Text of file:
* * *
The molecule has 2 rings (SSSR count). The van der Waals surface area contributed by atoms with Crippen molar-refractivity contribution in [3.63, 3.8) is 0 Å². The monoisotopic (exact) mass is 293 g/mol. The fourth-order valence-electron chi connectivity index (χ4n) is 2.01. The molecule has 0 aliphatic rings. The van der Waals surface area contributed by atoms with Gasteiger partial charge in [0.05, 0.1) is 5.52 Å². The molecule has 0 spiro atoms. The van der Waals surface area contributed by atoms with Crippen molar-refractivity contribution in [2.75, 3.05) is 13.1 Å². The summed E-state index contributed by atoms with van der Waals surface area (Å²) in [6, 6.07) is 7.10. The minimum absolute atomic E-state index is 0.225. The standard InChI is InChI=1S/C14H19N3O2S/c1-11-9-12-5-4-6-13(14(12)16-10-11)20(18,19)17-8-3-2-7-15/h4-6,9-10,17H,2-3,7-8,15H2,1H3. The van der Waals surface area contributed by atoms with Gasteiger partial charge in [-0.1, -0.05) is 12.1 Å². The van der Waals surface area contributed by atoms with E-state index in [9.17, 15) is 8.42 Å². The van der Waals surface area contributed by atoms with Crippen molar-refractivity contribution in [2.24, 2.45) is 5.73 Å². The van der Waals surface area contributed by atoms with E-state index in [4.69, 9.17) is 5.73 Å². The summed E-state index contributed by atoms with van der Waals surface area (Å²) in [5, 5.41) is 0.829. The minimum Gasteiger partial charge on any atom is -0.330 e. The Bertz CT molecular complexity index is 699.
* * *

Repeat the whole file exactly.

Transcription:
The molecule has 2 rings (SSSR count). The van der Waals surface area contributed by atoms with Crippen molar-refractivity contribution in [3.63, 3.8) is 0 Å². The monoisotopic (exact) mass is 293 g/mol. The fourth-order valence-electron chi connectivity index (χ4n) is 2.01. The molecule has 0 aliphatic rings. The van der Waals surface area contributed by atoms with Gasteiger partial charge in [0.05, 0.1) is 5.52 Å². The molecule has 0 spiro atoms. The van der Waals surface area contributed by atoms with Crippen molar-refractivity contribution in [2.75, 3.05) is 13.1 Å². The summed E-state index contributed by atoms with van der Waals surface area (Å²) in [6, 6.07) is 7.10. The minimum absolute atomic E-state index is 0.225. The standard InChI is InChI=1S/C14H19N3O2S/c1-11-9-12-5-4-6-13(14(12)16-10-11)20(18,19)17-8-3-2-7-15/h4-6,9-10,17H,2-3,7-8,15H2,1H3. The van der Waals surface area contributed by atoms with Gasteiger partial charge in [-0.1, -0.05) is 12.1 Å². The van der Waals surface area contributed by atoms with E-state index in [9.17, 15) is 8.42 Å². The van der Waals surface area contributed by atoms with Crippen molar-refractivity contribution in [2.24, 2.45) is 5.73 Å². The van der Waals surface area contributed by atoms with E-state index in [4.69, 9.17) is 5.73 Å². The summed E-state index contributed by atoms with van der Waals surface area (Å²) in [5, 5.41) is 0.829. The minimum Gasteiger partial charge on any atom is -0.330 e. The Bertz CT molecular complexity index is 699.